Useless Bits Should Not Have Been Produced
I love setting up and taking down board games with lots of bits. Especially wooden bits. Houses. Little men. Meeples. Disks. Cubes. Thick cardboard chits are almost as good. Can you tell I like Euro board games?
But I don’t understand why, when production costs are already normally pretty high, some makers add in pieces that are really not needed – nearly useless bits.
Let me give you three examples:
- Thurn & Taxis
- The Pillars of the Earth
- Le Havre
If you’ve played these fun games, you probably can guess which bits I mean.
Thurn & Taxis Colored Cards
If it weren’t for the colorful houses (stations), Thurn & Taxis would be brown and beige-ish. Each player is identified by the color of his houses – red, blue, yellow, or green.
To help players identify each other throughout the course of the game, the makers included four cards each of which matches the color of one of the houses – sort of. The cards are actually about 99% brown and beige-ish with a thin ribbon of red or blue or yellow or green around the border.
Does it make you want to say, “Huh?”
Well, it made me say, “Huh?”
If I want to see who’s playing which color, I just look over to see their pile of unplayed houses. Those thick, wooden bits that they’ve probably arranged in a pretty pattern or stacked up like a Jenga tower or constructed a mini Rube Goldberg machine out of.
We don’t use the player ID cards.
The Pillars of the Earth Cathedral
I think The Pillars of the Earth was the first game I played where I discovered some nearly useless bits.
This game has a beautiful board which, even today, I don’t think I’ve examined every section of to find all the interesting details that the artist, Michael Menzel, included.
Wooden bits are wonderful, and this game has plenty of them in the form of colored cubes (brown, gray, tan, and blue) and colorful workers and builders (red, blue, yellow, green, gray, and black). But it also wastes at least as much wood in a six-piece cathedral which you are supposed to piece together one bit at a time at the end of each round, theoretically to remind the players which round it is.
In addition, you’re supposed to build this thing in the middle of the board where it can easily be knocked around as players reach for the 14 stations that make up the playing field to either deposit men or pick up goods.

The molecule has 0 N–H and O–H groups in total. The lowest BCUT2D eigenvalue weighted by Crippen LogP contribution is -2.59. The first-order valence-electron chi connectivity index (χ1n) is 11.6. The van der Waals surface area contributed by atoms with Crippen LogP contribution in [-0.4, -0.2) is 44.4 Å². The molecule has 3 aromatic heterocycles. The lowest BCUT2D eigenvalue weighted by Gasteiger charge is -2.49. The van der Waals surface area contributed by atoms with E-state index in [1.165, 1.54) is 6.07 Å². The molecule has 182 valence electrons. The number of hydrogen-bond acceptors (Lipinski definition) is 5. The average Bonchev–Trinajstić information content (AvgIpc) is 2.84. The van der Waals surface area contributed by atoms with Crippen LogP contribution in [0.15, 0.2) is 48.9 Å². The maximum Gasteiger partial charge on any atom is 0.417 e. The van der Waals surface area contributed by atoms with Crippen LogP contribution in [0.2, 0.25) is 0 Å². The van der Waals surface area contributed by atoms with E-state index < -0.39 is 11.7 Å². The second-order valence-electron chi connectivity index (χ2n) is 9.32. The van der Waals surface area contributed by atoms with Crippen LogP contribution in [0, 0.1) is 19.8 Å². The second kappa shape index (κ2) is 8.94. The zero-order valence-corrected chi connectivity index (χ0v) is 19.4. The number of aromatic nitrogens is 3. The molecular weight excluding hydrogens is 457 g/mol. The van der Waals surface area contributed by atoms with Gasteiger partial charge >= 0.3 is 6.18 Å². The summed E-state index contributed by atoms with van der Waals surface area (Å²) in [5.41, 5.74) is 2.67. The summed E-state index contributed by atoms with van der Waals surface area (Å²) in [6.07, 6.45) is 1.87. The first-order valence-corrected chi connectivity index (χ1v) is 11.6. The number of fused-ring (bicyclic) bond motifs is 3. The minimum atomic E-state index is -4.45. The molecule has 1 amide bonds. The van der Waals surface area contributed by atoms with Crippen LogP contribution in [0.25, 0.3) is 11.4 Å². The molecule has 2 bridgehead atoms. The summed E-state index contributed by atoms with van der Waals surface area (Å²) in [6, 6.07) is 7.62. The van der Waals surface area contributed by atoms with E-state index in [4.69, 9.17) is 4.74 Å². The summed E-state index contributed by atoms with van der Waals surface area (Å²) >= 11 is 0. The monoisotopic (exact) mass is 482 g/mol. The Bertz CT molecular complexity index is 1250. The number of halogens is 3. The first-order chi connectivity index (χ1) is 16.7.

Does that make you want to say, “Really?”
Well, it made me say, “Really?”
It maybe wouldn’t seem so totally useless if the six pieces were painted, but they were left in their native blonde wood color. Would it have cost too much to paint them?
A much better round counter is the stack of cards with big numbers – 1 through 6 – on their backs that need to sit near the edge of the board where everyone can see them easily.
We don’t use the cathedral.
Le Havre’s Start Player Disk
We love playing Le Havre. It’s another game with many, many bits – mostly cardboard chits in this one. In fact, there are so many that we wish the makers would have included something to keep them in like these buckets.
The one item they didn’t really need to spend time on is the start player disk. It just another circle of cardboard with a ship’s wheel on one side and an “old salt” on the other.
There are several other ways to determine who the start player is, or was, and whose turn it is next. Once the game has started, you really don’t ever need to know who made the very first move. After the first round, the start player changes anyway.
Related to this, the numbers on the ship cards that are supposed to help you figure out who does start the next round are pretty useless too. It’s really obvious who goes next from the order of the wooden ship tokens along the supply track.
Does that make you want to say, “Hmm.”
Well, it made me say, “Hmm.”
I can’t say we don’t use the start player circle. We do set it on the table next to the start player, but no one ever looks at it once the game is under way.
And we have no choice but to use the ship cards with those superfluous numbers. Actually, if you would determine the next player according to the description in the official rules, you would need those numbers. However, the rules presume that you’re going to remove the player markers from the board at the end of each round, which is a silly thing to do.
The markers don’t get in the way of the player who will start the next round, so we just leave them where they are at the end of a round. That make it obvious who is to start the next round, and we can thus ignore the numbers on those cards.